• 48. GMAW or MIG <ul><li>is an electric arc welding process which joins metals by heating them with an arc established between a continuous filler metal (consumable) electrode and the work. </li></ul><ul><li>Shielding of the arc and molten weld pool is obtained entirely from an externally supplied gas or gas mixture both inert and reactive gases. </li></ul>
  • 49. GMAW Welding Operations
  • 50. MIG Machine with Spool feeder
  • 51. GUN used in GMAW
  • 52. MIG Torch
  • 53. GMAW Weld Diagram
  • 54. Advantages of GMAW <ul><li>Produced High quality welds &amp; much faster than with SMAW and TIG welding. </li></ul><ul><li>No flux is used no slag entrapment in the weld metal. </li></ul><ul><li>Very little loss of alloying elements as the metal transfers across the arc. </li></ul><ul><li>Minor weld spatter is produced, and it is easily removed. </li></ul>
  • 55. Advantages of GMAW <ul><li>Versatile and can be used with a wide variety of metals and alloys, such as Aluminum, Copper, Magnesium, </li></ul><ul><li>Nickel, Iron and many of their alloys. </li></ul><ul><li>The process can be operated in several ways, including semi- and fully automatic. </li></ul><ul><li>MIG welding is widely used by many industries for welding a broad variety of materials, parts, and structures. </li></ul>
  • 56. Disadvantages of GMAW <ul><li>IT cannot be used in the vertical or overhead welding positions due to the high heat input and the fluidity of the weld puddle. </li></ul><ul><li>Has complex equipment compared to equipment used for the shielded metal-arc welding process. </li></ul>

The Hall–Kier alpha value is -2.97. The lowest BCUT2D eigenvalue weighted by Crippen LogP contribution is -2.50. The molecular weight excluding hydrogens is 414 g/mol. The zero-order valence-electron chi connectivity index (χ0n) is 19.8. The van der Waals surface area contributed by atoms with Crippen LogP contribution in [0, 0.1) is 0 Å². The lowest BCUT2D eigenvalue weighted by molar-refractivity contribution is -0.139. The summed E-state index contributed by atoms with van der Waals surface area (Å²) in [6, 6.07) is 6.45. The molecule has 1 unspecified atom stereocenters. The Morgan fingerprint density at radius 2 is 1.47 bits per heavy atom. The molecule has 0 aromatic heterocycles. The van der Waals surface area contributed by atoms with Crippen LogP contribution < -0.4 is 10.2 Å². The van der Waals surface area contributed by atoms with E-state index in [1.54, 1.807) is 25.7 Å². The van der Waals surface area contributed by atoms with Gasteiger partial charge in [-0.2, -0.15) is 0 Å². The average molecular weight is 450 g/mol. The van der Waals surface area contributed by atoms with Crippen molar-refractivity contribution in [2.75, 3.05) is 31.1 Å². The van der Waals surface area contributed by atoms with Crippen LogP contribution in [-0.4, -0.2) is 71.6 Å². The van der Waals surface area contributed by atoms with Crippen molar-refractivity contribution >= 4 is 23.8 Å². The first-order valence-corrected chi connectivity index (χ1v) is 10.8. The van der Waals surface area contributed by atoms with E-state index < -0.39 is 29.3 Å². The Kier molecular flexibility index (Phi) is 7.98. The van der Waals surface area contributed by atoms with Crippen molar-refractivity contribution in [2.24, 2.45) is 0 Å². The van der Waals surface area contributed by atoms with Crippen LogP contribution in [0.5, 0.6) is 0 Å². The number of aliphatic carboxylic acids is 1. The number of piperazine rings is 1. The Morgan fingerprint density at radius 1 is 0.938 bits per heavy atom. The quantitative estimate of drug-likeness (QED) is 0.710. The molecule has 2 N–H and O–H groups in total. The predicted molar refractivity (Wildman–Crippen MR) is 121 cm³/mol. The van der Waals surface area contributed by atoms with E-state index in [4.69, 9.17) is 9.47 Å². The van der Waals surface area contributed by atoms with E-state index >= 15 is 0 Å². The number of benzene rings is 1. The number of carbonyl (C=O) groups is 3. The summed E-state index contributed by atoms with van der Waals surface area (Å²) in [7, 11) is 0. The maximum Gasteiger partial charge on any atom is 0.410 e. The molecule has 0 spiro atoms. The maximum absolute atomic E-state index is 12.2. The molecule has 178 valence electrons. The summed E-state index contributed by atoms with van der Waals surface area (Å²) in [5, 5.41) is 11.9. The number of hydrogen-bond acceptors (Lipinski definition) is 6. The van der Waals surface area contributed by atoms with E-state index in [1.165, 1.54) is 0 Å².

• 57. Oxygen Fuel Gas Welding (OFW) is a group of welding processes which join metals by heating with a fuel gas flame or flares with or without the application of pressure and with or without the use of filler metal.
  • 58. Types of Oxy-fuel Gas Welding <ul><li>Oxy-Acetylene or Oxygen- Acetylene Gas Welding </li></ul><ul><li>Oxy-Hydrogen or Oxygen- Hydrogen Gas Welding </li></ul><ul><li>Methylacetone-Propadiene Gas Welding </li></ul><ul><li>Pressure Gas Welding. </li></ul>
  • 59. Advantages of Oxy-fuel Gas Welding <ul><li>Easy to use both welding and cutting </li></ul><ul><li>Controlled heat input </li></ul><ul><li>Controlled bead size </li></ul><ul><li>Convenient to use in welding thin sheets, tubes and small diameter pipes </li></ul>
  • 60. Disadvantages of Oxy-Fuel Gas Welding <ul><li>Cannot be use to weld on thick work piece. </li></ul><ul><li>Expensive gas </li></ul>
  • 61. Oxy-Acetylene Diagram Welding Equipment
  • 62. Complete Oxy-Acetylene Welding Equipment
  • 63. Resistance Welding <ul><li>  is a process in which the fusing temperature is generated at the joint by the resistance to the flow of an electrical current . </li></ul><ul><li>is  accomplished  by  clamping  two  or  more  sheets  of metal  between  copper  electrodes  and  then  passing  an electrical  current  through  them.  When  the  metals  are heated to a melting temperature, forging pressure is applied through either a manual or automatic means to weld  the  pieces  together. </li></ul><ul><li>Two common types are Spot  and Seam  welding </li></ul>
  • 64. 2 Types of Resistance Welding SPOT WELDING SEAM WELDING
  • 65. SPOT WELDING <ul><li>The metal to be joined is placed between two electrodes and pressure is applied. </li></ul><ul><li>A charge of electricity is sent from one electrode through the material to the other electrode. </li></ul>
  • 66. SEAM Welding <ul><li>is </li></ul><ul><li>like spot welding except that the spots overlap each other, making a continuous weld seam. </li></ul>